- Environmental Change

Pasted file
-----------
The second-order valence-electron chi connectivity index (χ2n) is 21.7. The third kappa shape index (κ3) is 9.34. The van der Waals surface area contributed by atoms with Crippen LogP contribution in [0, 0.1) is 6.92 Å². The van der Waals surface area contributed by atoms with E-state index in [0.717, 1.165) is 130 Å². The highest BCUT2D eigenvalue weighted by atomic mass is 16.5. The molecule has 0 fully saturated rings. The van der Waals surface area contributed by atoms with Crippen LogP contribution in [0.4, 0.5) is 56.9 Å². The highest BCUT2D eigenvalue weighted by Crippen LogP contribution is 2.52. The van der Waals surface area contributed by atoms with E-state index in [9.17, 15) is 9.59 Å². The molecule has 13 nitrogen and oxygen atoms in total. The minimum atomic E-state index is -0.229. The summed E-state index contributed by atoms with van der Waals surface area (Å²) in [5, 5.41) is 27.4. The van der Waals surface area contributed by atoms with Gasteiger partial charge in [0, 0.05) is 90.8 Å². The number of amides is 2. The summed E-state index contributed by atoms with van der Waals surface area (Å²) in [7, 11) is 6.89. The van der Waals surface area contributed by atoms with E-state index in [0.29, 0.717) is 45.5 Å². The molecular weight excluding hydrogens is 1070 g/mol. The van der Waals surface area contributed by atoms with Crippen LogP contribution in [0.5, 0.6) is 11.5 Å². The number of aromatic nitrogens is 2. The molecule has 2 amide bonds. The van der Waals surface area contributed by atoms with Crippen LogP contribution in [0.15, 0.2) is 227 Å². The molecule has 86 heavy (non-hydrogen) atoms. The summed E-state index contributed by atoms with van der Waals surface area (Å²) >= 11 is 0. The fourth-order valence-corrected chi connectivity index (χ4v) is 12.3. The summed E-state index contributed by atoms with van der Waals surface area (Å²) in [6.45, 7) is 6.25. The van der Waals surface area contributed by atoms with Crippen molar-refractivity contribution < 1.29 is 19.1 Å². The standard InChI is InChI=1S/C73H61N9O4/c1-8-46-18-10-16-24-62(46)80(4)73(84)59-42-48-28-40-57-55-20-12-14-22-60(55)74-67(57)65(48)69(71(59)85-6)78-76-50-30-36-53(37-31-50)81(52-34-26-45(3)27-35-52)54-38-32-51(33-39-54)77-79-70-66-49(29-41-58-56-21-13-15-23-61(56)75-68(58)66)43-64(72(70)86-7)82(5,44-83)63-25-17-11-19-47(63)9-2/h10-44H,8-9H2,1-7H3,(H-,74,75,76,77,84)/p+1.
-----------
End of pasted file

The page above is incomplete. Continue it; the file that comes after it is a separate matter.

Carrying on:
Dork Sahagian is a Professor of Earth & Environmental Sciences at Lehigh University. Professor Sahagian received his B.S. in Physics from Rensselaer Polytechnic Institute, his M.S. in Geosciences from Rutgers University, and his Ph.D in Geophysics from the University of Chicago. He then served the Navy as a NORDA Oceanographer at Dartmouth College, Associate Research Scientist at Lamont-Doherty (Columbia University), and Research Scientist at the Byrd Polar Research Center (Ohio State University). He served as Executive Director of the Global Analysis, Integration, and Modelling Task Force of the International Geosphere Biosphere Programme (IGBP/GAIM) at the Institute for the Study of Earth, Oceans, and Space at the University of New Hampshire from 1994 until 2004, when he moved to Lehigh University, where he served as Director of the Environmental Initiative from 2004 to 2010. Professor Sahagian has been conducting research in paleoclimatology, volcanology, stratigraphy, geodynamics and tectonics, global hydrology, sea level, the environmental impacts of human activities, and science education. Part of his research led him to coauthor the pivotal reports of the Intergovernmental Panel on Climate Change (IPCC), which was jointly awarded the 2007 Nobel Peace Prize with former vice president Al Gore. He also served as the Principal Scientific Reviewer for Global Environmental Outlook (GEO-5) of the United Nations Environment Programme (UNEP). Professor Sahagian has taught courses in the earth & environmental sciences, physics and astronomy, volcanology, human-climate interactions, stratigraphy, and other areas related to his research and that of his students. His currently offered advanced class “Scientific Foundations for Environmental Policy Design” is required for all Environmental Policy Design MA graduate students. The second edition of his book, “A User’s Guide for Planet Earth” was recently published for use as a textbook in introductory Environmental Science courses nationwide. He was instrumental in establishing the new section of the American Geophysical Union in "Biogeosciences" and has directed his efforts to organizing and integrating a number of diverse research communities. Toward the goal of understanding of Earth’s processes and environment, he continues to work toward the integration of disparate disciplines in geology, environmental science, technology, policy, and the myriad interactions between people and the world in which we live.